I came across some blogs about ‘myths’, so I thought I’d put them together.
Myth No. 1: ‘A university education is becoming so costly – in the USA – that it’s not worth the investment.’
Proto, R. (2010) Is college still worth the investment? HICE SCHOOL, 30 June
Randy Proto, the President and CEO of the American Institutes school group, does a pretty good demolition job on this myth on Joe Hices’s excellent blog. Randy points out that the average student college debt in the USA on graduation is about $20,000, less than the average loan taken out to buy a car. More importantly the lifetime return on investment is about $450,000 in earnings more for those with a bachelor’s degree over those without a degree. (The compound interest on $20,000 over 40 years is $140,000 at 5%, so you’re still about $7,750 a year better off with a degree, even if you had $20,000 to invest instead of paying to go to college). Furthermore 63% of jobs will require a degree by 2018.
The ELT@Traceyo blog drew my attention to a recent survey of k-12 classroom teachers in the USA commissioned by Walden University (Eduventures Inc. conducted the research)
Grunwald Associates LLC (2010) Educators, Technology and 21st Century Skills: Dispelling Five Myths: A Study on the Connection Between K–12 Technology Use and 21st Century Skills Minneapolis: Walden University
The report identifies five myths, all of which the survey indicated were untrue:
1. Teachers who are newer to the profession and teachers who have greater access to technology are more likely to use technology frequently for instruction than other teachers. I found it interesting that the report found the opposite: it was the more experienced teachers who were more likely to use technology.
2. Only high-achieving students benefit from using technology. I actually did research many years ago on students’ use of television at the British Open University that did indeed find the opposite. The students who benefited most from math television programs were in fact the ‘borderline’ students. The ‘A’ students didn’t need the extra help, and the fail students were so lost that even the TV programs didn’t help. However, the borderline students found the linking of the abstract formulae to real world examples in the TV programs helped their understanding. (For more on the role of video, see my book, ‘Technology, e-Learning and Distance Education.’)
3. Given that students today are comfortable with technology, teachers’ use of technology is less important to student learning. The report states that: Teachers who use technology frequently to support learning in their classrooms report greater beneﬁts to student learning, engagement and skills from technology than teachers who spend less time using technology to support learning. Well, they would, wouldn’t they? The psychologists call this cognitive dissonance. Once you make a decision, you tend to find evidence to support the correctness of the decision and ignore evidence to the contrary. It may be true that technology leads to better learning outcomes, but you need to measure the outcomes, not ask for opinions about outcomes.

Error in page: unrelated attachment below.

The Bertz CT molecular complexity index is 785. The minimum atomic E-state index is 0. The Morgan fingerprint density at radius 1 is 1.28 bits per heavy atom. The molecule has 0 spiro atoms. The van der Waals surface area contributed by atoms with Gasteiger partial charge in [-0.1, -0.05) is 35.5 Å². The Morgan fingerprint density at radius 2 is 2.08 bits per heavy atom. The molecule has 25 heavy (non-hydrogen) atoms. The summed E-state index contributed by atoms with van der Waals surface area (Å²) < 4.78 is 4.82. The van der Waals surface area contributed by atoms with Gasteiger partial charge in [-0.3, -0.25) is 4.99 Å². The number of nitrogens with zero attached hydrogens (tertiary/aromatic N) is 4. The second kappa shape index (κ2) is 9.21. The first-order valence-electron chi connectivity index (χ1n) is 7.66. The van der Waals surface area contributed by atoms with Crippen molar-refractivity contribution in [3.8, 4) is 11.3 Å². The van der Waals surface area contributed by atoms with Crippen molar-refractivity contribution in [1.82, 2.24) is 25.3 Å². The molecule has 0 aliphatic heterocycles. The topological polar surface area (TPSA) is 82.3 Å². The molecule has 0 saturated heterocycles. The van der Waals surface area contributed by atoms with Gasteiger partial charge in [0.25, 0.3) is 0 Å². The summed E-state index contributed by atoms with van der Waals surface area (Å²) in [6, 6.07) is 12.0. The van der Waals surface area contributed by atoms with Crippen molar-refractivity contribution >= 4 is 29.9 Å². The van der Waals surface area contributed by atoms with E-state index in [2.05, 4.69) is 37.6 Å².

4. Teachers and administrators have shared understandings [I think they mean ‘agree’] about classroom technology use and 21st century skills. The report found that administrators overestimated technology use by teachers and were more supportive of the use of technology on the whole than were the teachers.
5. Teachers feel well prepared by their initial teacher preparation programs to effectively incorporate technology into classroom instruction and to foster 21st century skills. In fact, most teachers do not believe that their pre-service programs prepared them well in either technology or 21st century skills. Teachers place more value on advanced training programs. This doesn’t say much for Faculties of Education, who are supposed to provide pre-service training – but then this is Walden University, a private online university focused on adult learners.
Now I suspect that the report writers put up these ‘myths’ as straw men to be knocked down, but the findings themselves are valuable. As the excellent discussion of this report by ELT@Traceyo makes clear, though, the link between the use of technology and generic 21st century skills is less well made in the report. Tracey also notes that this was a survey of teachers in the USA, and wonders what the results would have been in other countries.